So, the SEC asserts that the officers of Bank of America stole about $5.8 billion from their stock-holders, but has agreed to settle the case in exchange for $33 million from, uhm, the stock-holders.

Compromising Health Insurance

Tuesday, 28 July 2009
Senate group omitting Dem health goals by David Espo of the AP
Like bills drafted by Democrats, the proposal under discussion by six members on the Senate Finance Committee would bar insurance companies from denying coverage to any applicant. Nor could insurers charge higher premiums on the basis of pre-existing medical conditions.

[…]

Individuals would have a mandate to buy affordable insurance, but companies would not have a requirement to offer it.

Let's walk through what it would mean if insurers could not deny coverage to any applicant and could not charge higher premiums on the basis of preëxisting medical conditions.

The out-lays of insurers would of course increase, so the they will do one and likely both of two things:

  • Increase premiums for all subscribers: Those without preëxisting conditions would pay more than previously, to off-set the out-lays for those with preëxisting conditions.
  • Reduce coverage for all subscribers: The contractual liabilities of insurance companies would be reduced in the case of conditions that could be preëxisting, so that subscribers who developed such conditions after subscription would receive less treatment or face greater out-of-pocket expense.
So the buck-per-bang price of insurance (and probably the absolute price) would increase. This would occur regardless of whether subscription were mandatory, but I think that the consequent increase in price would be greater were coverage not mandatory.

In the absence of requiring people to purchase coverage, fewer people would buy insurance voluntarily. Those most likely to reduce their demand for insurance would be the less affluent and those who perceived themselves as relatively healthy. A significant share of the latter would indeed be relatively healthy, and their departure would mean that the average out-lay per subscriber would increase, which would push-up costs. The departure of the less affluent would tend to push-down out-lays, as the less affluent tend to lead less healthy life-styles, but it would be unreasonable to expect the less affluent to depart in sufficient numbers to restore the lower price, and I'm not aware of anyone advocating a strategy of pricing the poor out of the insurance market.

In fact, without compulsory subscription, it becomes less reasonable to subscribe until one actually needs treatment. Coverage would no longer function as insurance because it needn't be purchased on a precautionary basis. Instead, subscription would simply be a buy-in for some programme of medical care. When the expected cost of needed medical care were less than the buy-in price, one should not purchase a subscription; when the expected cost of needed care were greater, one should buy a subscription.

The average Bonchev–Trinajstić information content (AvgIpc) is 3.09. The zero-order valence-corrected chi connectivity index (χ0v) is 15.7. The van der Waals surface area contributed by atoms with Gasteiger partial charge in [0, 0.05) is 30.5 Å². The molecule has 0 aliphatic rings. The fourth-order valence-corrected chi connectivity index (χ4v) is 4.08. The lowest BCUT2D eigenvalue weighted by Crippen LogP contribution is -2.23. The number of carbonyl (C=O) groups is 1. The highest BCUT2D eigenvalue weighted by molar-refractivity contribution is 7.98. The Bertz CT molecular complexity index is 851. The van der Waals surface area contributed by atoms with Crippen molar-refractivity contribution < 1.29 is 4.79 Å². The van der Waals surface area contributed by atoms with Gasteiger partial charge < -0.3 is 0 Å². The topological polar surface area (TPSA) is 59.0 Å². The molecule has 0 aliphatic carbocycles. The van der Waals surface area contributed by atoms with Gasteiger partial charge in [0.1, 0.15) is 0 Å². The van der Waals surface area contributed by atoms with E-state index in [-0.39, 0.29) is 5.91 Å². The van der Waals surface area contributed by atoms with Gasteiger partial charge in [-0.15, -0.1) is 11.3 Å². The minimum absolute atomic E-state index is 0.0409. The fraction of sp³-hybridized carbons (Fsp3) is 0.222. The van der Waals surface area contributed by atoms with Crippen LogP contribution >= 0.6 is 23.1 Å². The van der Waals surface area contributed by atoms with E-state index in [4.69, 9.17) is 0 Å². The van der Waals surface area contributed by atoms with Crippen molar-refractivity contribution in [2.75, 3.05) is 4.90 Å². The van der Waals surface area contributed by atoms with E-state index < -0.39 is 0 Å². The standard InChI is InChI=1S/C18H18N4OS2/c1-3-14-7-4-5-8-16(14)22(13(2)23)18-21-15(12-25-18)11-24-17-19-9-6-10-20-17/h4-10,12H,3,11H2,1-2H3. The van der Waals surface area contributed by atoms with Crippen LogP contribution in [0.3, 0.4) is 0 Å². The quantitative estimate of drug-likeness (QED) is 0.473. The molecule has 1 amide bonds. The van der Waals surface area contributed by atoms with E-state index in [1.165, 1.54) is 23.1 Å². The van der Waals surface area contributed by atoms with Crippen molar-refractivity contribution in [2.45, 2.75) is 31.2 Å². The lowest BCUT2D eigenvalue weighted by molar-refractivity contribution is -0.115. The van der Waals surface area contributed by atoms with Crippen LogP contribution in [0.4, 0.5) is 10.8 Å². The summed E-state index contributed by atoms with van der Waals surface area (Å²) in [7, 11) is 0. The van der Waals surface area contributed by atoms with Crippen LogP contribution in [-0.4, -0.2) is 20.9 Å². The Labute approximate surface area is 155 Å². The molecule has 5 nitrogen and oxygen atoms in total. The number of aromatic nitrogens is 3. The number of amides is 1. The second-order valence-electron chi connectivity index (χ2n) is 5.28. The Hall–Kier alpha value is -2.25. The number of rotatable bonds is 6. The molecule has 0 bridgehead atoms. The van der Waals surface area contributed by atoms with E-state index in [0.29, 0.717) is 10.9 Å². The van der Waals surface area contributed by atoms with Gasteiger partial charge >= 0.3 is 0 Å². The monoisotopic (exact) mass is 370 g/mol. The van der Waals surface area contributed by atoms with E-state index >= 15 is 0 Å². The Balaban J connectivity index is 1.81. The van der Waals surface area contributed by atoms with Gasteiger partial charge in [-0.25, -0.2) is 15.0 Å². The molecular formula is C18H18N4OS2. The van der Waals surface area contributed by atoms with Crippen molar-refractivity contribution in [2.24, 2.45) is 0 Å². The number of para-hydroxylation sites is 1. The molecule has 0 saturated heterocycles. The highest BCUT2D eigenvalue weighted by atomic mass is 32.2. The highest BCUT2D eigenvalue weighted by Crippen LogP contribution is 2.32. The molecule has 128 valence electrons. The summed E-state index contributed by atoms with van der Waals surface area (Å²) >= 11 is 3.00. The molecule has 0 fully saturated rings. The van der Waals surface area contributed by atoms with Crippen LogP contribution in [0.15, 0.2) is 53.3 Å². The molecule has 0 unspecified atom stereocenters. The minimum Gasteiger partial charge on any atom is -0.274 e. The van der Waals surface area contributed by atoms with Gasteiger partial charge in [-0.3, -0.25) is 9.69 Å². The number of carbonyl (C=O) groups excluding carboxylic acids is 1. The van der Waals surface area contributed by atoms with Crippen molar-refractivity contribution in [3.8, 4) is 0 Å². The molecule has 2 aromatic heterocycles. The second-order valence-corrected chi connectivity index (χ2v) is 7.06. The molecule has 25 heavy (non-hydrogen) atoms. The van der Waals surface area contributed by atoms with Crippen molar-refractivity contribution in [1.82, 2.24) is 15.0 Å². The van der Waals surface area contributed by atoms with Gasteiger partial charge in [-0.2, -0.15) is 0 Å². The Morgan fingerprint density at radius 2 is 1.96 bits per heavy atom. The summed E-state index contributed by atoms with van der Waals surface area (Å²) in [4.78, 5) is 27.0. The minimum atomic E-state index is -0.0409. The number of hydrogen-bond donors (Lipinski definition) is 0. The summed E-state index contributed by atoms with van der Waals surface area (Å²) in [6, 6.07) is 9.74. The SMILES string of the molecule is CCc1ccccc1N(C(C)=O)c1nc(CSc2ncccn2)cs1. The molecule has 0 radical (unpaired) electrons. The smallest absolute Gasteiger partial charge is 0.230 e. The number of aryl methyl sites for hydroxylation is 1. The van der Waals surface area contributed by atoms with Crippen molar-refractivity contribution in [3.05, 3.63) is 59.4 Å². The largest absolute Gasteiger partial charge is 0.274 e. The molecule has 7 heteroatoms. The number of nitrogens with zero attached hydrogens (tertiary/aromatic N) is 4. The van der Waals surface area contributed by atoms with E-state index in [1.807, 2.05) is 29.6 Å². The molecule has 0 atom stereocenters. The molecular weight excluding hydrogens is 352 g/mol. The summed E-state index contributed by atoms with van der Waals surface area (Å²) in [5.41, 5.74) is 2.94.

The proposal is to make subscription compulsory, in which case it's not clear why insurance companies should continue to be involved at all. Insurance premiums would have been replaced with a tax (regardless of whether it were called a tax or called a user fee or called a premium), and the insurance companies would be functioning as extensions of the state. Possibly a bona fide insurance could be offered to supplement coverage provided under the proposal, but it remains none-the-less unclear what legitimate reason there might be for using insurance companies to collecting a tax or to reïmburse those who provided state-mandated coverage. I'm inclined to interpret the intent in part to be to buy-off the insurance companies, giving them what will seem a guaranteed source of revenue, and in part to give a private-sector façade to a state monopsony.

Returning to the issue of the increase in buck-per-bang price, a consequence is going to be that most people who would insure in the absence of the proposed measures are going to have less coverage in their presence, unless they are required to have as much or more coverage than before, at the greater prices implied by not imposing higher fees on those with preëxisting conditions.